Exercise 🐕

The Cane Corso Bloodhound mix has a moderate amount of physical energy. Given their ancestors’ history as working and hound dogs, they also need to be stimulated mentally to prevent becoming bored and destructive. The Bloodhound has a notoriously long puppyhood, so this breed may require more exercise than most in order to curb unwanted behaviors, such as destroying shoes and barking excessively. Aim for 1–2 hours of daily exercise for this breed. Ideally, a fully fenced in backyard or dog park works the best because it allows them to engage in vigorous sniffing sessions while they roam. However, you’ll need to make sure the area is completely secure since the Bloodhound won’t stop their mission once they’re on the trail.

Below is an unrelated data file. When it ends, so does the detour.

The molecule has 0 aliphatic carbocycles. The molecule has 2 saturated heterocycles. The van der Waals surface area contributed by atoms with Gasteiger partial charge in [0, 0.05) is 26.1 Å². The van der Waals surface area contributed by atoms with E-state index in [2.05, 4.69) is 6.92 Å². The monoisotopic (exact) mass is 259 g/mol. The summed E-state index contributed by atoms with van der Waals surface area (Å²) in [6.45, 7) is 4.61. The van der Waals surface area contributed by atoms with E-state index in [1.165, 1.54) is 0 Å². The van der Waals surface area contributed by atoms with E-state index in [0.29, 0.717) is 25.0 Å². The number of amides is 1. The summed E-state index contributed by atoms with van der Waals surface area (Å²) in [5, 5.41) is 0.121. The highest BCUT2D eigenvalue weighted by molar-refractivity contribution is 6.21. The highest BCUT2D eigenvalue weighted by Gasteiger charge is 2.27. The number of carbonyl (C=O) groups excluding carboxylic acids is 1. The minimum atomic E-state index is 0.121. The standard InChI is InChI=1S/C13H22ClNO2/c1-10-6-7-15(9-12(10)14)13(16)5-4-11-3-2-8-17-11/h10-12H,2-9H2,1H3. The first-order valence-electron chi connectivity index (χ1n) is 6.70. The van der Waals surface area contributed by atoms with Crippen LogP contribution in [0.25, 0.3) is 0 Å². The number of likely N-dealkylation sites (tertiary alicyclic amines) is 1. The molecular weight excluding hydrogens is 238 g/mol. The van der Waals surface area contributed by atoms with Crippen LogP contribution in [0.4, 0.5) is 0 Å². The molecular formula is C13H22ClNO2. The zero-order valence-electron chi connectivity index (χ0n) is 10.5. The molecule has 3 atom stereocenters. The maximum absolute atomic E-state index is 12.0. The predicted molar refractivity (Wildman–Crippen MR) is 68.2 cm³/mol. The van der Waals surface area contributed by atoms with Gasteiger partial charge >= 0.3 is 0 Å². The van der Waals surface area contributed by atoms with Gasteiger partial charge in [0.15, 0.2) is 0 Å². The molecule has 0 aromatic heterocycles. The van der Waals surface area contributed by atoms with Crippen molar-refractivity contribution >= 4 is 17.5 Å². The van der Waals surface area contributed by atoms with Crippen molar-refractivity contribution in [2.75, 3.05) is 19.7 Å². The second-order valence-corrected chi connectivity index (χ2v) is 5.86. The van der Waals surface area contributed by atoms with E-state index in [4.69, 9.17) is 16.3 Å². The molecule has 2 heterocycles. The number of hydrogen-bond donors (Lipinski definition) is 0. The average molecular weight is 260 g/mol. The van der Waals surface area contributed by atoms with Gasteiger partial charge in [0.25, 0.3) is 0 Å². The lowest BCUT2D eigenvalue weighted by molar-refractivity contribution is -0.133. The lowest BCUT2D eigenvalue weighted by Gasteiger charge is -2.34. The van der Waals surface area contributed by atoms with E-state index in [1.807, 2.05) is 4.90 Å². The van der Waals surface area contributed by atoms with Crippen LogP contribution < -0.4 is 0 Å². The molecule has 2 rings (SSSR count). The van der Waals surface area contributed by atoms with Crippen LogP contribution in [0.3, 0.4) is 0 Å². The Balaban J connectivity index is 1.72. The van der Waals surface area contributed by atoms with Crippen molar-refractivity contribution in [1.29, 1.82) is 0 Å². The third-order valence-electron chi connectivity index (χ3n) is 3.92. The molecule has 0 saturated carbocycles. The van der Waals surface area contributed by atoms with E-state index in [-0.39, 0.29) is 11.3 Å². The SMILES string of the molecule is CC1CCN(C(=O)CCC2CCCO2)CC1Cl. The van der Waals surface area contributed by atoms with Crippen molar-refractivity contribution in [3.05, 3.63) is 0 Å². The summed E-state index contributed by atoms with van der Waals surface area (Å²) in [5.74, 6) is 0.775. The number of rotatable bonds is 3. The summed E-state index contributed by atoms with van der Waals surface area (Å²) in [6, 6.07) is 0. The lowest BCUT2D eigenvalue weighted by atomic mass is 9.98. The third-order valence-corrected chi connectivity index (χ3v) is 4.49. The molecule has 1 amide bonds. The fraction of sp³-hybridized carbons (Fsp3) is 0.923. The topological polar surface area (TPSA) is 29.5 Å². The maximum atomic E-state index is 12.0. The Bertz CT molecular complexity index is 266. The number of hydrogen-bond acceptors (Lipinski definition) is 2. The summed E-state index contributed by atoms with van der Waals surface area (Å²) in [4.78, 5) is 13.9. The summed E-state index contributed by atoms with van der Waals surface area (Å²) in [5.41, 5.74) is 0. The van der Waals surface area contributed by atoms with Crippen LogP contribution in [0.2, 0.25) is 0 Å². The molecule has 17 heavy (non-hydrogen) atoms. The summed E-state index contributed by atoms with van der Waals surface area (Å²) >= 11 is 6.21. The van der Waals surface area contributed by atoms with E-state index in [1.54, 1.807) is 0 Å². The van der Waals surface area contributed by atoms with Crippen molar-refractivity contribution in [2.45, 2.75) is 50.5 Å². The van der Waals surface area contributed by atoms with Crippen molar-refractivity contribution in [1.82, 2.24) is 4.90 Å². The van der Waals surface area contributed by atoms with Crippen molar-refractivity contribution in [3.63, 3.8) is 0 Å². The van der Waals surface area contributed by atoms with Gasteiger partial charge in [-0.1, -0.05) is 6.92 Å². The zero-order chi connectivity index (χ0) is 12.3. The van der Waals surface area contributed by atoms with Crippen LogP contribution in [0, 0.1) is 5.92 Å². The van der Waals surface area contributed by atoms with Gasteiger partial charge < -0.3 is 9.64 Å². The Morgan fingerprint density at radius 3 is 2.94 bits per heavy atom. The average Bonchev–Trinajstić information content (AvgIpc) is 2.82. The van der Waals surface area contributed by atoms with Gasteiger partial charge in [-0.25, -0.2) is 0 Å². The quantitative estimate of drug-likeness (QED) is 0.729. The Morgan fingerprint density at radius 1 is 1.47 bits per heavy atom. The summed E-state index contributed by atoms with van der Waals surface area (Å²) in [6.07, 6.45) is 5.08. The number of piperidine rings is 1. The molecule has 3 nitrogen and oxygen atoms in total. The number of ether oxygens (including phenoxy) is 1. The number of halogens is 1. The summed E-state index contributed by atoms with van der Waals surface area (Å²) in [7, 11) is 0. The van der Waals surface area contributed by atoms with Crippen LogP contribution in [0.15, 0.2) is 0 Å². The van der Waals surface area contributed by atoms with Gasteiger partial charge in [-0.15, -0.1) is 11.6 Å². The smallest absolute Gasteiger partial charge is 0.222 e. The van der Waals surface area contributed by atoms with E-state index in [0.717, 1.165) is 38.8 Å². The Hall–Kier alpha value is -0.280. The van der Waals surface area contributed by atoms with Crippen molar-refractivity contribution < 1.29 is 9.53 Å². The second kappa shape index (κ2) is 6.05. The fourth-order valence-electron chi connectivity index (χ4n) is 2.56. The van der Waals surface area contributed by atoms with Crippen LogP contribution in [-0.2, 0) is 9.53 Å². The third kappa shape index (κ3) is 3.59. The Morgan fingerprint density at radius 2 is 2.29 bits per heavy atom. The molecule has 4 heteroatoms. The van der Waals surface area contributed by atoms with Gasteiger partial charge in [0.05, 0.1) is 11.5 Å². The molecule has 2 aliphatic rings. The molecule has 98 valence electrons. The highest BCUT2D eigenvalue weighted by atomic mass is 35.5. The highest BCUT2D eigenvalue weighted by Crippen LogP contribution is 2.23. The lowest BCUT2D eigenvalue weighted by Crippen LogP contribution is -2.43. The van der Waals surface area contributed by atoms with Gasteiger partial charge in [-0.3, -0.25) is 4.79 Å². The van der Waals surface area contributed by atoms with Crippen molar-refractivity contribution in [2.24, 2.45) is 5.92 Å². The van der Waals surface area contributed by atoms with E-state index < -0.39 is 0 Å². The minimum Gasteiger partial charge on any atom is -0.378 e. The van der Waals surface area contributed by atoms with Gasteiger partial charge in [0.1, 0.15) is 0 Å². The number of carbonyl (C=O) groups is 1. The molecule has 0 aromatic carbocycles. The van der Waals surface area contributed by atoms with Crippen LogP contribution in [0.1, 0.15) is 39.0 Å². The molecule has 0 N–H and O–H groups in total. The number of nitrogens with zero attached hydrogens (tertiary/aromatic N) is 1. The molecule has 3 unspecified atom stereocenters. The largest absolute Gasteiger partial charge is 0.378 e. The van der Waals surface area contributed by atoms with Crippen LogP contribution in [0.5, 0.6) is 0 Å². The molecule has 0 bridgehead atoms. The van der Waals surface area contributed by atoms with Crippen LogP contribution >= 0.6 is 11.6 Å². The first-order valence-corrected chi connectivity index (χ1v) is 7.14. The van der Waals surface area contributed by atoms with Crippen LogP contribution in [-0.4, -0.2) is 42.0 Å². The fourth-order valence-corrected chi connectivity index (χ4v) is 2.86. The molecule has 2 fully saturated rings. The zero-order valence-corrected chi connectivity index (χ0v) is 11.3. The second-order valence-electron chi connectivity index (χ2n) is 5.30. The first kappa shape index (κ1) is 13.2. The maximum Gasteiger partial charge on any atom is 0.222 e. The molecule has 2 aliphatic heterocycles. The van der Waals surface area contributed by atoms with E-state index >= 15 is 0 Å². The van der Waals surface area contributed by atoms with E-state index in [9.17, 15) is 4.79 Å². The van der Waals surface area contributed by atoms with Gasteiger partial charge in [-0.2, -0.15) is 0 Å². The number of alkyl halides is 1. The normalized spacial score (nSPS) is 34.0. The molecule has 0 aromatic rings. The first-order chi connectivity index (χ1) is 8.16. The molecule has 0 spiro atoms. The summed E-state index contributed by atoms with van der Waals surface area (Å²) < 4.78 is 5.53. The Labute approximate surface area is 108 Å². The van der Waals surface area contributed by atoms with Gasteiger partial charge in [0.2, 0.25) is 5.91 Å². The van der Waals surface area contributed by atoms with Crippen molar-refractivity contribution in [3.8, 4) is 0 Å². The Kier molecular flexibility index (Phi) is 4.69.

Training 🎾

This breed is highly trainable but requires early engagement to thrive. Bloodhounds and Cane Corsos possess a stubborn spirit that can try to force a submissive human to yield. You’ll need to establish yourself as their master early in the relationship so that they’ll listen to obedience training.

Grooming ✂️

Aside from the pools of drool, you’ll find the Cane Corso Bloodhound to be very easy to groom and clean up after. They have a short coat that sheds only moderately. You’ll need to bathe them when they’re excessively dirty, or about every other month. Other than that, just keep their teeth brushed daily and their nails trimmed as needed.

Health and Conditions 🏥

The Cane Corso Bloodhound is considered to be a relatively healthy breed with few breed-specific health concerns. However, here are a few conditions to watch out for:

Minor Conditions
  • Ear and skin infections
Serious Conditions
  • Bloat